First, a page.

Within recent memory, the office of the New York attorney general has branded defendants as lawbreakers over past actions that were plainly lawful at the time; imposed penalties under New York law on activities taking place in other states, even though neither the other states’ law, nor federal law, would have imposed penalties; extracted from defendants huge settlements related vaguely, if at all, to any underlying damages or applicable fines; and sluiced the resulting cash to politically favored New York beneficiaries, bypassing the state legislature, despite its constitutional role as overseer of public spending. These practices are controversial, but none was invented by Eric Schneiderman or, for that matter, by his New York predecessors Andrew Cuomo or Eliot Spitzer. All were first pioneered by attorneys general in other states.
State attorneys general really took off as players on the national scene in the 1970s and 1980s, a period in which the number of staff attorneys in AG offices quadrupled, according to figures in Paul Nolette’s new book, Federalism on Trial. Once the National Association of Attorneys General, or NAAG, began to take a more active role in helping beef up and coordinate formerly scattered efforts, multistate AG litigation, in which many state offices band together to file suit, began to grow, from fewer than five cases a year three decades ago to 40 to 50 cases a year more recently.
Is this a spontaneous upsurge reflecting the decentralized genius of our system? Not quite: as Nolette explains, Congress was, in fact, busy over this period funneling federal grants to state AG offices to build up their strike‐force capacity against business defendants, while revamping laws to give them more enforcement power. The executive branch helped, too: “[F]ederal agencies have aggressively promoted [state AG] litigation working groups,” Nolette writes.
The 1990s tobacco campaign, culminating in a $246 billion multistate settlement in 1998, changed everything. For one thing, as I note in my book The Rule of Lawyers, it sent far more money than anyone had imagined through AGs’ offices, resulting in logrolling, cozy fee‐sharing deals, and outright corruption. It also encouraged the fateful idea that AGs can and should bypass the national legislature by, in effect, making new law on issues of public interest for which progressives lacked the votes in the U.S. Congress. Thus, as Nolette demonstrates, Spitzer led a successful challenge to outlaw pharmaceutical pricing practices that were well known to federal regulators—and that Congress had declined to disturb—by going to court seeking to have them redefined as “fraud.” He also tried to use AG power to achieve nationwide gun control through litigation, though that effort failed.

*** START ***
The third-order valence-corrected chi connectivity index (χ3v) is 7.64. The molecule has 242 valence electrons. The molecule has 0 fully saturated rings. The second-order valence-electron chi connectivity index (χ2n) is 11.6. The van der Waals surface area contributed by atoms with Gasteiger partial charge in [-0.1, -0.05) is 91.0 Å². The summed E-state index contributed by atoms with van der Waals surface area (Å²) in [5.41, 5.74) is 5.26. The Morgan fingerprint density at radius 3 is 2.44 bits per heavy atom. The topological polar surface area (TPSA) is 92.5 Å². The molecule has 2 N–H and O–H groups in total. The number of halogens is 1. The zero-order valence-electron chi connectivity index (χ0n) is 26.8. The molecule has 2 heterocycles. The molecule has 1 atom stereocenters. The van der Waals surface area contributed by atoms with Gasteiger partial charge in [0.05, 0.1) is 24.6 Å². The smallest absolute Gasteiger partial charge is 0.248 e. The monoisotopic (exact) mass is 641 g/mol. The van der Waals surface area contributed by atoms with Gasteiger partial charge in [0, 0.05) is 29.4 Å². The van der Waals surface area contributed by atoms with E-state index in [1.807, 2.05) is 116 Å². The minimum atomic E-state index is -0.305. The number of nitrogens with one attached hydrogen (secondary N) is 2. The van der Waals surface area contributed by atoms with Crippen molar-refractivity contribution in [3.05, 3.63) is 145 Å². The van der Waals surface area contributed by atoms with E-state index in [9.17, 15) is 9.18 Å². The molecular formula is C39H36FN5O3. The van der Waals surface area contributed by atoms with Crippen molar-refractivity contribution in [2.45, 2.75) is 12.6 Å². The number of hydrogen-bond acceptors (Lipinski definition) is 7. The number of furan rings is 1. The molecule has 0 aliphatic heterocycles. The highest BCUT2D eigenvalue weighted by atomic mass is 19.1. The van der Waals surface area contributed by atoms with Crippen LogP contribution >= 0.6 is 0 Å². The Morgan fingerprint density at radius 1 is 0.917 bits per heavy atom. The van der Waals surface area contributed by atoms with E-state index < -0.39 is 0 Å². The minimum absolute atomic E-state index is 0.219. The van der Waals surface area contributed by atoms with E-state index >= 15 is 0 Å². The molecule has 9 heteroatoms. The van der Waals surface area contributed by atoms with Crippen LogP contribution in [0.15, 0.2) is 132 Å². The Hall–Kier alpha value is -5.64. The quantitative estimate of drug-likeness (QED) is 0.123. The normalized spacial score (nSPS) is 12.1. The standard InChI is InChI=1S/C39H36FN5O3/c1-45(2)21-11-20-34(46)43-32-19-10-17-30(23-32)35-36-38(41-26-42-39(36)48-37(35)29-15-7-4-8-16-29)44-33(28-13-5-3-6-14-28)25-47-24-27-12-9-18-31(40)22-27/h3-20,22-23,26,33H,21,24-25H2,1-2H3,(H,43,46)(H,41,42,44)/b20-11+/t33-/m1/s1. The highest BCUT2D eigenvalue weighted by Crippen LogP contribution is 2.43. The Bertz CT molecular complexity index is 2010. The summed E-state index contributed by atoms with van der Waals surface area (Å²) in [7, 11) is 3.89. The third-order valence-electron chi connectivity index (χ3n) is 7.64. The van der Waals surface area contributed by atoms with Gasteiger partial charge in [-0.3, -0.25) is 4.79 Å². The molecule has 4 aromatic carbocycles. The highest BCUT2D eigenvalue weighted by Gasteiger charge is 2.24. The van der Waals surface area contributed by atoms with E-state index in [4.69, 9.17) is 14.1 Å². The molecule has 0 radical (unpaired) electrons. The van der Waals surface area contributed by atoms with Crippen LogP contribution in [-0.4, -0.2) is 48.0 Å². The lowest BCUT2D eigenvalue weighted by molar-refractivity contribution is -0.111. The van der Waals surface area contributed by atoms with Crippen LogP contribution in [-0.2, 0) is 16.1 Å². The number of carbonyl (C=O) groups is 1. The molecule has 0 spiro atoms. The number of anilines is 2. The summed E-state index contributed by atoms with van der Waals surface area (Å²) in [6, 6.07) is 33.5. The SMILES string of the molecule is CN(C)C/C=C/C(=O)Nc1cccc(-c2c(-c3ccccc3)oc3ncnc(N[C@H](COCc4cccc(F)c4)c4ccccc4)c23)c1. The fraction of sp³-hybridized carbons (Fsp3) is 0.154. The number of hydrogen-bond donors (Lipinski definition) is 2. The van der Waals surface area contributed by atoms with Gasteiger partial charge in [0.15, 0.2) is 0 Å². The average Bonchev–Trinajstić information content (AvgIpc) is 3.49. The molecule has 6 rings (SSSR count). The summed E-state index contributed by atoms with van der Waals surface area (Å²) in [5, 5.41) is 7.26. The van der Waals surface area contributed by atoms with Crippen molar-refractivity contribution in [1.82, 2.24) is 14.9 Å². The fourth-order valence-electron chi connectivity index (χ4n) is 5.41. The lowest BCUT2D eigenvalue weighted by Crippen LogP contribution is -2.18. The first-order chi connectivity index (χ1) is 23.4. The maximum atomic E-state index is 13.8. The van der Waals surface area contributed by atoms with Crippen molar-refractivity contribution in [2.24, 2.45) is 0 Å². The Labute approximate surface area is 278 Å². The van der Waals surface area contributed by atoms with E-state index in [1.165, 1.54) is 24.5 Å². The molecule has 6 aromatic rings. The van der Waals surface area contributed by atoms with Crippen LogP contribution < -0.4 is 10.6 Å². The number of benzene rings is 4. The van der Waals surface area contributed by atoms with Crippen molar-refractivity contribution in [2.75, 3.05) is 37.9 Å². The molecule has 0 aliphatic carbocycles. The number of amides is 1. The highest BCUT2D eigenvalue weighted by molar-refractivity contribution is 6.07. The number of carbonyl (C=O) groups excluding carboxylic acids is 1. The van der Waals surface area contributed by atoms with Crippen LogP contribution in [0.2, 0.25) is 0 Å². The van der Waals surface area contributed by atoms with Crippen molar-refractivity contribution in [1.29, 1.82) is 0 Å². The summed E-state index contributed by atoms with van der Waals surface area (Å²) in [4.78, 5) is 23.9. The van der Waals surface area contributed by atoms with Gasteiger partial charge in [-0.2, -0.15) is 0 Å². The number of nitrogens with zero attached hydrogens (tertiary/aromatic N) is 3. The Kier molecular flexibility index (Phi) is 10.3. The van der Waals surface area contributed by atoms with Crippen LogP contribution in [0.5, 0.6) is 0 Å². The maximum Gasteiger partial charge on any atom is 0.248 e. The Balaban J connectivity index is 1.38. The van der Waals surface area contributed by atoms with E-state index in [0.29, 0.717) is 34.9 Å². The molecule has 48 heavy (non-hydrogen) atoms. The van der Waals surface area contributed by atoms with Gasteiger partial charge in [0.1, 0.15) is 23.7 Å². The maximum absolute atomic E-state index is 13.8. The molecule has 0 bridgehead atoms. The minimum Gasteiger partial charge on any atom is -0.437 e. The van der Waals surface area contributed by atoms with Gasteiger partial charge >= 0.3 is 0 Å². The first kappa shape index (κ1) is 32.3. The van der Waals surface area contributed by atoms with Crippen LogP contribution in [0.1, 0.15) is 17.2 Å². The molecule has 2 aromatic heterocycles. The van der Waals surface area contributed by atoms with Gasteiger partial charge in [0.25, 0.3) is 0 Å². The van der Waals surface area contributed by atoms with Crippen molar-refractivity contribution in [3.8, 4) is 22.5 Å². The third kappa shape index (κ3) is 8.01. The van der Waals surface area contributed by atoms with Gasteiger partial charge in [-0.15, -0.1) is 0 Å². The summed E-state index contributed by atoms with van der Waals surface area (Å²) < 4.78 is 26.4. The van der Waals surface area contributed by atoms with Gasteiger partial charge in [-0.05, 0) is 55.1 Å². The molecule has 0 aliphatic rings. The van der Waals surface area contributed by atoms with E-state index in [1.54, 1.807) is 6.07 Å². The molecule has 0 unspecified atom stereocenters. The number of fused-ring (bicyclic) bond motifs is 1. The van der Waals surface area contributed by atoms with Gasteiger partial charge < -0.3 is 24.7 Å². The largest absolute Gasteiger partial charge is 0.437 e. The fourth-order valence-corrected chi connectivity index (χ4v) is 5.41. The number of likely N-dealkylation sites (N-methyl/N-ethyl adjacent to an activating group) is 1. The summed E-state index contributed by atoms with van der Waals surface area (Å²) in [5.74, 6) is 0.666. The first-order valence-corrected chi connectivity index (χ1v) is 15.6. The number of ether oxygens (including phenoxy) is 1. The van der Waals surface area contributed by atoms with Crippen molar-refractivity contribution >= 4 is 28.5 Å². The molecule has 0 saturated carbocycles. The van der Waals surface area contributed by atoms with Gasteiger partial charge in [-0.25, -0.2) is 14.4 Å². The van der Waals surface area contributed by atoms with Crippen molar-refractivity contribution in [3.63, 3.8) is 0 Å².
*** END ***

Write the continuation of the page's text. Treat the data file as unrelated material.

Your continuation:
When Schneiderman and Cuomo fought their 2014 tug‐of‐war over whether banking‐settlement money should go toward the attorney general’s announced priorities or be shifted to the state’s general fund, they were reenacting a script played out many times in other states. It’s common for AGs’ offices to keep at least enough money from settlements to cover their own investigation; state laws vary widely, however, on whether they have to turn over surplus money to a general fund. When they don’t do so, the AG office can quickly become a power center, handing out (in effect) appropriations that bypass the state legislature’s scrutiny. In states like Arkansas, Massachusetts, and West Virginia, AG offices have channeled settlement funds to health nonprofits, police and fire charities, and agencies of their own choosing within state, county, and local government. Other favored beneficiaries include legal‐aid programs, bar associations, and law schools—the legal profession being, of course, a key political constituency of any AG’s office. With control over big money flows, smart AGs can populate a political landscape with grateful allies. California AG Bill Lockyer was famous for doing this; he even once steered $200,000 to a stridently combative Sacramento pressure group whose activities included an “Arnold Watch,” which kept tabs on Lockyer adversary Governor Arnold Schwarzenegger.
Forty‐three of the 50 states’ attorneys general are elected on ballot lines separate from their governors; the job has become legendary as a power base and springboard to higher office. With little or no involvement in the nitty‐gritty of violent crime prosecution but near‐total discretion over the filing of civil cases, most AGs are free to focus on popular actions that will reap uncritical publicity. Targets may murmur privately about grandstanding demagogues, but they usually want to settle fast and quietly—especially if they’re respected companies with a public image to protect. Political rivals hold their tongues, too, while campaign contributions roll in: hardly anyone wants to get on the wrong side of his state’s chief law enforcement officer. Small wonder that Bill Clinton, a former state AG himself, called it the best job he’d held in politics—and that was after he’d been elected president.